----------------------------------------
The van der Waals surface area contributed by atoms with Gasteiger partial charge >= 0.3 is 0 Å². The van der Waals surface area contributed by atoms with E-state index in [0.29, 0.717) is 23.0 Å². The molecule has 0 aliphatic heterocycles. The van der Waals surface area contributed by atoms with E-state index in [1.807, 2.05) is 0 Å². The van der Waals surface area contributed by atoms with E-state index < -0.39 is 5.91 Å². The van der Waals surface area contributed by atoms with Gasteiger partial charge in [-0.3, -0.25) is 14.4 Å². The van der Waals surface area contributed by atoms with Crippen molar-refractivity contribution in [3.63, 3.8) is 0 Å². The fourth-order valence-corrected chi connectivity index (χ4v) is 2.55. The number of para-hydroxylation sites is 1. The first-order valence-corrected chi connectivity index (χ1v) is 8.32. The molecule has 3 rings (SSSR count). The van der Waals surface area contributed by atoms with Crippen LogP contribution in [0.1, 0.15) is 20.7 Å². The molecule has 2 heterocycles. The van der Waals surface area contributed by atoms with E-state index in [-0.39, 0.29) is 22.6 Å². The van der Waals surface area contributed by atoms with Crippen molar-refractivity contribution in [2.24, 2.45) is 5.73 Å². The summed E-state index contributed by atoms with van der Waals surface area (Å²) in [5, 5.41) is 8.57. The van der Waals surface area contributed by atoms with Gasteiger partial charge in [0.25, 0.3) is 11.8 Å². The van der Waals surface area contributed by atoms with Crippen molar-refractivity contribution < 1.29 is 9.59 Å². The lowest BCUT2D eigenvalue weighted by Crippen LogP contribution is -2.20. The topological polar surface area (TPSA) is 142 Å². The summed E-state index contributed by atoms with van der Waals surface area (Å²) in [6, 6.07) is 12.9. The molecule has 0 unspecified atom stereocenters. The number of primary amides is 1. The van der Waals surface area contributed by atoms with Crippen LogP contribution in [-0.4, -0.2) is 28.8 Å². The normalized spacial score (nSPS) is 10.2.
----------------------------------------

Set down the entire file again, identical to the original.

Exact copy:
The van der Waals surface area contributed by atoms with Gasteiger partial charge >= 0.3 is 0 Å². The van der Waals surface area contributed by atoms with E-state index in [0.29, 0.717) is 23.0 Å². The molecule has 0 aliphatic heterocycles. The van der Waals surface area contributed by atoms with E-state index in [1.807, 2.05) is 0 Å². The van der Waals surface area contributed by atoms with E-state index < -0.39 is 5.91 Å². The van der Waals surface area contributed by atoms with Gasteiger partial charge in [-0.3, -0.25) is 14.4 Å². The van der Waals surface area contributed by atoms with Crippen molar-refractivity contribution in [3.63, 3.8) is 0 Å². The fourth-order valence-corrected chi connectivity index (χ4v) is 2.55. The number of para-hydroxylation sites is 1. The first-order valence-corrected chi connectivity index (χ1v) is 8.32. The molecule has 3 rings (SSSR count). The van der Waals surface area contributed by atoms with Crippen LogP contribution in [0.1, 0.15) is 20.7 Å². The molecule has 2 heterocycles. The van der Waals surface area contributed by atoms with E-state index in [-0.39, 0.29) is 22.6 Å². The van der Waals surface area contributed by atoms with Crippen molar-refractivity contribution in [2.24, 2.45) is 5.73 Å². The summed E-state index contributed by atoms with van der Waals surface area (Å²) in [5, 5.41) is 8.57. The van der Waals surface area contributed by atoms with Gasteiger partial charge in [0.25, 0.3) is 11.8 Å². The van der Waals surface area contributed by atoms with Crippen molar-refractivity contribution < 1.29 is 9.59 Å². The lowest BCUT2D eigenvalue weighted by Crippen LogP contribution is -2.20. The topological polar surface area (TPSA) is 142 Å². The summed E-state index contributed by atoms with van der Waals surface area (Å²) in [6, 6.07) is 12.9. The molecule has 0 unspecified atom stereocenters. The number of primary amides is 1. The van der Waals surface area contributed by atoms with Crippen LogP contribution in [-0.4, -0.2) is 28.8 Å². The normalized spacial score (nSPS) is 10.2.